Baguio residents trained in urban gardening

Hitting two birds with one stone, the Zero Waste cluster of the “Baguio We Want” group conducted a training on urban gardening to encourage city residents to compost their biodegradable waste, and use the same as soil for urban gardening food production.
Becky Tenefrancia, one of the 500 volunteers of the group said that the primary goal for holding the training is to teach residents on how to compost their biodegradable garbage and use the compost soil for potted vegetable production.
Dominador Urbanozo of the Solid Waste Division under the city’s General Services Office (GSO) said Baguio now generates a total of 402 tons of garbage. These wastes are hauled to the private-owned engineered sanitary landfill facility in Capaz, Tarlac which requires the city government to allocate P100 million annually to manage its wastes.
Urbanozo said that based on the 2015 waste classification conducted by the GSO, it was learned that 41.6 percent of the garbage generated in Baguio are biodegradable, 33.78 percent are recyclable, 24.15 percent are residual and .40 percent are special wastes.
Lingling Claver, another volunteer of the zero waste cluster explained that in urban gardening, the biodegradable waste can be converted to compost soil while recyclable wastes like plastic water bottles and others can be used as pots.
Urban gardening is the practice of cultivating, processing, and distributing food in or around a village, town, or city. It is part of the urban ecological system and can play an important role in the urban environmental management system.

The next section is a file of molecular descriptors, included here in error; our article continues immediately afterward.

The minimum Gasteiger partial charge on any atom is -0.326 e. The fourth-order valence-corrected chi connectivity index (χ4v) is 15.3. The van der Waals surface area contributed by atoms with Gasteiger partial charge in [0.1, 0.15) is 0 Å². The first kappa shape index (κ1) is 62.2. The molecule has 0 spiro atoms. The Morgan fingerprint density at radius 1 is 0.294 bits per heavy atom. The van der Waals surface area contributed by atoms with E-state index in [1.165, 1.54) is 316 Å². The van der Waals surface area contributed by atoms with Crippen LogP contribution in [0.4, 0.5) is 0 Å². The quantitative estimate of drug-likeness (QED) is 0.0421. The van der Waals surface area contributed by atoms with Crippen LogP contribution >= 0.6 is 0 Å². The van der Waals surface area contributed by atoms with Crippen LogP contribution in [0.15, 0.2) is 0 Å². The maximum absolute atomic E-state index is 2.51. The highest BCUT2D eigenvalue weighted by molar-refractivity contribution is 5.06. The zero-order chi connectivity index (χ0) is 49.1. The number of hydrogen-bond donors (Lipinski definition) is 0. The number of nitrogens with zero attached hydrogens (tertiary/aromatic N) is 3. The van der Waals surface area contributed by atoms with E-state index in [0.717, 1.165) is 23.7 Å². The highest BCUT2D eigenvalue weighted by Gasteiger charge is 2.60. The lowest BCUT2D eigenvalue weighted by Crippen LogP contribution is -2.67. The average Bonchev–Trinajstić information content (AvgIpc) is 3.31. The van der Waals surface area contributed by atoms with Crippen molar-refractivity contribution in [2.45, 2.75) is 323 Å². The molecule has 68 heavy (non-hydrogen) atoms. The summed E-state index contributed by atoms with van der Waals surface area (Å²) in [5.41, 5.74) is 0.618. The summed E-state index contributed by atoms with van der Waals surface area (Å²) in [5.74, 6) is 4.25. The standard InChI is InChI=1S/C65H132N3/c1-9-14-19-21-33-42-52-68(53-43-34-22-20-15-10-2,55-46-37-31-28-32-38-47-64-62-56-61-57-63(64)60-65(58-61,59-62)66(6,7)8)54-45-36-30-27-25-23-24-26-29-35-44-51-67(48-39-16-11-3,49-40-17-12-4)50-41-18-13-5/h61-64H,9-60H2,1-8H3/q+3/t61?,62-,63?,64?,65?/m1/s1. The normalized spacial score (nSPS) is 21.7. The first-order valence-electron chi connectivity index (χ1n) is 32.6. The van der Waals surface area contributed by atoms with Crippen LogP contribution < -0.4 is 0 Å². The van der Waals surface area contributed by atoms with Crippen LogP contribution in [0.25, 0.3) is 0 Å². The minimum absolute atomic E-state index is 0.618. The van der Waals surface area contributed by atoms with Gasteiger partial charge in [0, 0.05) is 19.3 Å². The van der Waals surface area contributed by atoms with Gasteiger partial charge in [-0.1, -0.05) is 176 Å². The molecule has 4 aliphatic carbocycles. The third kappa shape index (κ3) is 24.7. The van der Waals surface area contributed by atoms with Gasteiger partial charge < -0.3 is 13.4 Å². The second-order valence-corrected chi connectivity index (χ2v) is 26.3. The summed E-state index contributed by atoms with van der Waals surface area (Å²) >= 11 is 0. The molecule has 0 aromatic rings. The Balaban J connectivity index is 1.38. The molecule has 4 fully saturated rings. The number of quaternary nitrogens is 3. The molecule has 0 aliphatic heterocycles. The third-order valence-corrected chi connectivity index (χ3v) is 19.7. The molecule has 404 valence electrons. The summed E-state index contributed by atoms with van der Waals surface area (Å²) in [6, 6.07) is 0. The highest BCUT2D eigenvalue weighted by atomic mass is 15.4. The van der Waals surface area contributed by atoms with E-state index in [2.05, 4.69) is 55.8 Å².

Urban areas usually have limited or no spaces to plant but with the development of technologies on vertical gardening, even residential without yards can now produce their own food, using house walls or porches.
President Rodrigo Roa at the start of his term in 2016 encouraged all residents to plant vegetables on their yards or even small veranda including their walls. He said that if all Filipinos will have urban gardens, the country can achieve food sustainability. They can cook their own vegetable produce or make money out of them. This, he said, will assure that no Filipino will go hungry or will sleep with an empty stomach.
Aling Fely, a 67 year old retired Overseas Filipino Worker (OFW) in Hong Kong, who was among those who joined the urban gardening seminar on May 11 and 12, started tilling the small yard on her front yard in 2012.
Using the broken pales, empty rusting water containers (drum), empty paint and ice cream containers in her home, she placed clay soil from her small yard and collected her daily vegetable peelings and kitchen refuse on it until they decomposed. Once filled, she bought citrus seedlings at the city’s orchidarium and vegetable seeds in supermarkets.
Now she picks her lemon, calamansi, orange and even guava fruits in the garden. She also recycled the empty soda bottles and mineral water bottles and used them as pots where she grows pechay, lettuce, celery, chilli, onion leeks, eggplant, tomatoes, okra and also string beans.
Aling Fely is just one of the many residents in the city who adapted the urban gardening technology to produce her own vegetables.
Tenefrancia said urban gardening can absolve the city from spending million to dispose of the biodegradable and recyclable garbage and in the long run address the health problems by having vegetable food ready for the kitchen for food sustainability, promote ecological consciousness among the residents and even provide additional income from agricultural production without the need for large farm lands. Liza T. Agoot / ABN

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